Skip to Main Content
It looks like you're using Internet Explorer 11 or older. This website works best with modern browsers such as the latest versions of Chrome, Firefox, Safari, and Edge. If you continue with this browser, you may see unexpected results.

POL 210: Comparative Politics: Databases

Library Database A-Z List

Academic OneFile

Academic OneFile is a premier source for peer-reviewed, full-text articles for academic libraries from the world's leading journals, this comprehensive resource covers the physical and social sciences, technology, medicine, engineering, the arts, technology, literature, and many other subjects.

HeinOnline

HeinOnline Academic includes more than 100 million pages of multidisciplinary content in more than 100 subject areas, including history, political science, criminal justice, religious studies, international relations, women’s studies, pre-law, and many more. With more historical content than any other database, HeinOnline provides access to 300+ years of information on political development and the complete history of the creation of government and legal systems around the world.

Academic Search Complete

Academic Search Complete offers an enormous collection of full-text journals, providing users access to critical information from many sources unique to this database. In addition, it includes peer-reviewed full text for STEM research, as well as for the social sciences and humanities. Scholarly content covers a broad range of important areas of academic study, including anthropology, engineering, law, sciences and more. 

JSTOR

JSTOR is  collection of core scholarly journals, many going back to the first volume. Emphasis is on back issue coverage and does not include the current 3-5 years, unless Gordon has a current subscription to the journal. JSTOR provides long term preservation for journals.

Tips for Searching in Library Databases

WHAT CAN I FIND IN A LIBRARY DATABASE?
Library databases are best used for searching for peer-reviewed journal articles. A great database to begin searching is Academic Search Complete. 

KEYWORDS
The building block of a library database search is keywords. Keywords are central ideas or terms within your research question or problem. For example, if we were exploring the topic: what are the effects of noise pollution from boating or shipping on marine mammals?, we might extract the following keywords: prime numbers AND probability.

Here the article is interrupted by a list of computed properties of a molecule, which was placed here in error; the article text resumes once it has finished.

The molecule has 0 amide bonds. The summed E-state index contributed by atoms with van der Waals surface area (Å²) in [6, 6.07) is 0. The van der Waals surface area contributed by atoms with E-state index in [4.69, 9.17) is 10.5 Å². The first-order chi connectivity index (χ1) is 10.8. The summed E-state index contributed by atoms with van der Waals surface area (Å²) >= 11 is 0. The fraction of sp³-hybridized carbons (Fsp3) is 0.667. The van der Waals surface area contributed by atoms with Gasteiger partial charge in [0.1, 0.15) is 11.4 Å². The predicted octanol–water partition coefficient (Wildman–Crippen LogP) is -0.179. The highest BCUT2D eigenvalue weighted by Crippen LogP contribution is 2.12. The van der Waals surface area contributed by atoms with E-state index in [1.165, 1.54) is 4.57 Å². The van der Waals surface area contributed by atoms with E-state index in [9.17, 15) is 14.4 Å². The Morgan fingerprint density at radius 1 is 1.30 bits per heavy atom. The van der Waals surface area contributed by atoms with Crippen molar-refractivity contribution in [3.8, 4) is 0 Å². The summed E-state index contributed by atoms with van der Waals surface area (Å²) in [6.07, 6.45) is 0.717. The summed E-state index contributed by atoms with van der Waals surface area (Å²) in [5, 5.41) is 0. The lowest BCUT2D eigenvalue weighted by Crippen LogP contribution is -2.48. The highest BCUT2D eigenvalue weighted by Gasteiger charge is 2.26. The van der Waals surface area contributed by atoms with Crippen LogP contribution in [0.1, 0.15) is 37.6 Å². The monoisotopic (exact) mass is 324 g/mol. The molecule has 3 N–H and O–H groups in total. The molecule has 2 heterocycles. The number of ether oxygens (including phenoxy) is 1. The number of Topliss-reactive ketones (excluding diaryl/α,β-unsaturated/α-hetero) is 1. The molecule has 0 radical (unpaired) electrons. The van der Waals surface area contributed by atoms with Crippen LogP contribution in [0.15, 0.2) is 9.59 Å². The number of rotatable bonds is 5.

BOOLEAN SEARCH OPERATORS
Once you have your keywords identified (2-3 is a good place to begin), you then need to connect them together in a way the database understands how to search. This is done using the Boolean search operators AND, OR, and NOT. Connecting keywords using these search operators creates a search string. For example: prime numbers AND probability.

  • AND - narrow search, used to combine terms together and focus search results
  • OR - broad search, used to includes results that contain similar or like words, such as synonyms
  • NOT - narrow search by exclusion, used to exclude results containing a particular keyword


ENTER KEYWORDS IN DATABASE SEARCH BOXES

Enter each keyword onto its own search line. If you have an OR string, include the entire string in one search box. 

SEARCH LIMITERS
Below the search boxes are limiters that can be set to help filter and narrow your results. To search for scholarly articles, remember to check the scholarly (peer-reviewed) checkbox. Other useful limiter options are the date range. Since you are analyzing contemporary topics, you might consider limiting the date range boxes to the last 5 or 10 years.

USING SEARCH RESULTS

  • Sort your search results by Date Newest so the most current information on a subject is at the top of your results.
  • Use the "Cited by" or "Cited References" features contained in many library databases to view a list of resources that have cited the particular article currently being viewed in their own work or are contained within the Reference list of the current article being viewed.

​Do not limit your search to just one database.  Instead look at a variety of databases both subject specific and interdisciplinary to make sure you are viewing the full scope of literature published on your topic.